Listeners might be justifiably wary of a band with the word "Legacy" in its title, perhaps surmising that the group in question might be rooted a bit too strongly in the past. And in the case of Soft Machine, the group at its very best -- during the late '60s and early '70s -- confounded listeners by breaking from its own past with each album release, arguably throwing out its own nascent legacy (not to mention bandmembers) on a continual basis. In that sense, one might conclude that this 21st century band featuring Softs alumni might best capture some of the earlier group's spark and spirit by ignoring the legacy question entirely. Of course, the issue is one of balance, building on a foundation of great music even if that music is decades old, while continuing to chart new directions that are exciting and unpredictable in the present moment -- and that's exactly what happens on Steam, Soft Machine Legacy's 2007 release on MoonJune Records. Bassist Hugh Hopper, drummer John Marshall, guitarist John Etheridge, and saxophonist/flutist Theo Travis (in the difficult position of stepping into the spot formerly occupied by sadly departed saxman Elton Dean) are mindful of Soft Machine's history, and the listener certainly hears echoes (literally) of the Softs in the looping effects, fuzz bass, rhythmic inventiveness, melodic accessibility, fiery soloing, and general spirit of adventurousness. But there is also something new here: a cohesiveness and single-minded sense of purpose that elevates not only the group's "tunes," but also its approach to collective improvisation. The more straight-ahead jazz-rock material is handled capably enough and Steam can be recommended on that basis alone, but what truly perks up the ears are the several improv tracks sandwiched between the jazz-rockers, introducing a new dimension yet somehow fitting seamlessly into the whole. Following the capable but somewhat predictable post-Canterbury jazz-rock exercises "Footloose" and "The Steamer," "The Big Man" hits the listener with Etheridge's chunky distorted guitar chords that tip toward post-grunge, as Travis uses his array of electronic effects to harmonically split the notes from his soprano sax and the band heads into a murky, fuzzy swamp of sounds before the instruments emerge into an improvisational interlude and the tune simply collapses and dissipates -- and it's fantastic! What began as entirely competent -- even passionate -- jazz-rock is suddenly exploded, starting from a new place and never quite touching down in the familiar.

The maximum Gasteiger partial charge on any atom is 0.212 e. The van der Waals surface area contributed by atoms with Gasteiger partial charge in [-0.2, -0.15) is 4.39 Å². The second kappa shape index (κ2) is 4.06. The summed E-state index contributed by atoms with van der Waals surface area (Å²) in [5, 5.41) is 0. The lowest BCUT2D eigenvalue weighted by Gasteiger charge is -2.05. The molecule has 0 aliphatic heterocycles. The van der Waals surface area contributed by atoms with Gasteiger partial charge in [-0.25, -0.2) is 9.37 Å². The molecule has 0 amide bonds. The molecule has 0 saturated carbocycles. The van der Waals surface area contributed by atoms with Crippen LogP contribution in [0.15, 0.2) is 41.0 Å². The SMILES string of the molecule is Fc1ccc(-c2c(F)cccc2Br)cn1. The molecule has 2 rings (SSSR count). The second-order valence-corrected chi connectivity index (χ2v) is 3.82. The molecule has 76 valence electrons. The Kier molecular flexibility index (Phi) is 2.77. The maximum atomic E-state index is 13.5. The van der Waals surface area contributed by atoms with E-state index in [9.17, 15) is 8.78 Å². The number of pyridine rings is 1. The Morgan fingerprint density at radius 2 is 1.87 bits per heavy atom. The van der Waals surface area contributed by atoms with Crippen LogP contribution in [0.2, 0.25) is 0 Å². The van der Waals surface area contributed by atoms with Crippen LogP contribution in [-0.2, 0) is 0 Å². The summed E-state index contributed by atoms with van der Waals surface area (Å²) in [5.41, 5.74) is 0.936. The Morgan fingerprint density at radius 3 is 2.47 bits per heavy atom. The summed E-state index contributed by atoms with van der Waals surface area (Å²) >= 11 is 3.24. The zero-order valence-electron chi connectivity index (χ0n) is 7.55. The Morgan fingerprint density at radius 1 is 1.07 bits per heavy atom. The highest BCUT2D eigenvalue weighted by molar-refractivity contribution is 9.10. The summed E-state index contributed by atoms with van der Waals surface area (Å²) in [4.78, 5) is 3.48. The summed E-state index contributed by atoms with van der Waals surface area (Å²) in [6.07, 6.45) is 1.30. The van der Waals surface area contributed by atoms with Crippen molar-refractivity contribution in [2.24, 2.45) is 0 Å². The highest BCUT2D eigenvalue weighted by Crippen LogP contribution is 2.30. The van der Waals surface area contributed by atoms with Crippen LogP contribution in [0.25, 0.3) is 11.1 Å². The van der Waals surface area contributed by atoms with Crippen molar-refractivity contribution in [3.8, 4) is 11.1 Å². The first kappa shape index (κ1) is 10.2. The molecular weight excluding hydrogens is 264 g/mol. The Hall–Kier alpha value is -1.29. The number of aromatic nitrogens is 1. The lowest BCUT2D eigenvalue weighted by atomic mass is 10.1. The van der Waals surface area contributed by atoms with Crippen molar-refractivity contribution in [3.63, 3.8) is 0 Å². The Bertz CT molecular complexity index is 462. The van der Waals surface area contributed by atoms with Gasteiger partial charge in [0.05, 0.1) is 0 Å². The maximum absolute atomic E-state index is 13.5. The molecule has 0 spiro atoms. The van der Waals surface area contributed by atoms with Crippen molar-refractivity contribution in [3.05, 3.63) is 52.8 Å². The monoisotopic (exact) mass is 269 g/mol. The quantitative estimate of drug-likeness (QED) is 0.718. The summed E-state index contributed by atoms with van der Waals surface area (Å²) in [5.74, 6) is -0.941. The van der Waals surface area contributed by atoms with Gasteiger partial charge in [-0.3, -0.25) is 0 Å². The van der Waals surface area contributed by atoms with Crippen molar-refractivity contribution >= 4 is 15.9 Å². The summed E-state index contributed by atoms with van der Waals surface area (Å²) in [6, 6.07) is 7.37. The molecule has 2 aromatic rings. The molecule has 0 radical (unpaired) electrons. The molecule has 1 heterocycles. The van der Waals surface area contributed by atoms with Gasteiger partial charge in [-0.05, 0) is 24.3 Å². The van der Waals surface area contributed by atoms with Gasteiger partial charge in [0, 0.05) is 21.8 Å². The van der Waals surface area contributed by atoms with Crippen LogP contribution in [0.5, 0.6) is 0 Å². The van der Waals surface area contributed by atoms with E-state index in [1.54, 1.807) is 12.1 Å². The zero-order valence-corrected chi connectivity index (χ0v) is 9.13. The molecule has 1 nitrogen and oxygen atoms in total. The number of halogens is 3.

"The Big Man" is followed by a beautiful, lyrical version of "Chloe and the Pirates" from Soft Machine's Six, and while the band is undoubtedly looking to the past here, the track is lovely and dreamlike, and a perfect palate-cleanser after the preceding track's sonic outbursts. The bright "In the Back Room" has Marshall and Hopper locked in a funky backbeat behind a unison theme cranked out by Travis (on tenor) and Etheridge, and the tune is a fine vehicle for the guitarist to unleash some typically fleet-fingered soloing over the top, followed by some soulful wailing from Travis before an extended vamp featuring multiple saxes takes over and rides into the sunset. This is a fun and perhaps somewhat lightweight tune, but once again the band defies easy expectations with "The Last Day," a return to free-form territory. Travis' skittering looped flute, Hopper's thick fuzz bass, and Marshall's rolling drumwork set an expansive mood before the bandmembers coalesce in spectacular fashion around a mid-tempo groove and brief thematic statement that is simple but dramatic, ending so quickly that the listener is hungry for more. "Firefly" is a jaunty, crisply swinging vehicle for Travis' stellar flutework, with Marshall's brief drum solo leading into tight unison riffing from everyone; the unpredictable suitelike structure here presents new thematic developments and another opportunity for Etheridge to cut loose before the number again heads into a free-form conclusion. Travis' flute remains prominent in "So English," with a free-floating intro (indeed recollecting "The Floating World" from Bundles) filled with loops and sound effects and setting a spacy mood -- but messing things up nicely around the edges with a range of tones and textures that are a bit more impolite than Karl Jenkins might have liked. Riffs and licks sail about over a spacious drone, drawing the listener deeper into extraterrestrial dialogues as Travis' soprano takes over a lead role with Etheridge following his every move and Hopper's monster bass and Marshall's accents staking out subterranean regions -- the energy flows away and Travis is left alone to wrap up the adventure with a subtle and lovely coda. "Dave Acto" follows, and with Etheridge's power chords leading into a nearly heavy metal unison vamp with Hopper, pounding drums from Marshall, and Travis' entry on muscular tenor, it is clear that Soft Machine Legacy are a band that means business. "Dave Acto" is pure get-down heaviosity, but Soft Machine Legacy are saving a powerful punch -- of an entirely different sort -- for the finale: "Anything to Anywhere," penned by Travis (who by now has definitely earned his entry into a band with "Soft Machine" in the title), is a perfect summation, catchy and fun, light in spirit, and with the kind of circular, insistent yet unpredictable vamp that marked some of the best writing of the Softs' jazz-rock period. With a killer hook, a spectacular and dramatic solo from Etheridge, lovely soprano work and looping effects from Travis, and crisp navigation of the rhythmic line from Hopper and Marshall, "Anything to Anywhere" has it all, in a concise package that indeed sums up a monumental legacy while demonstrating continued relevance to the present day and, indeed, the future.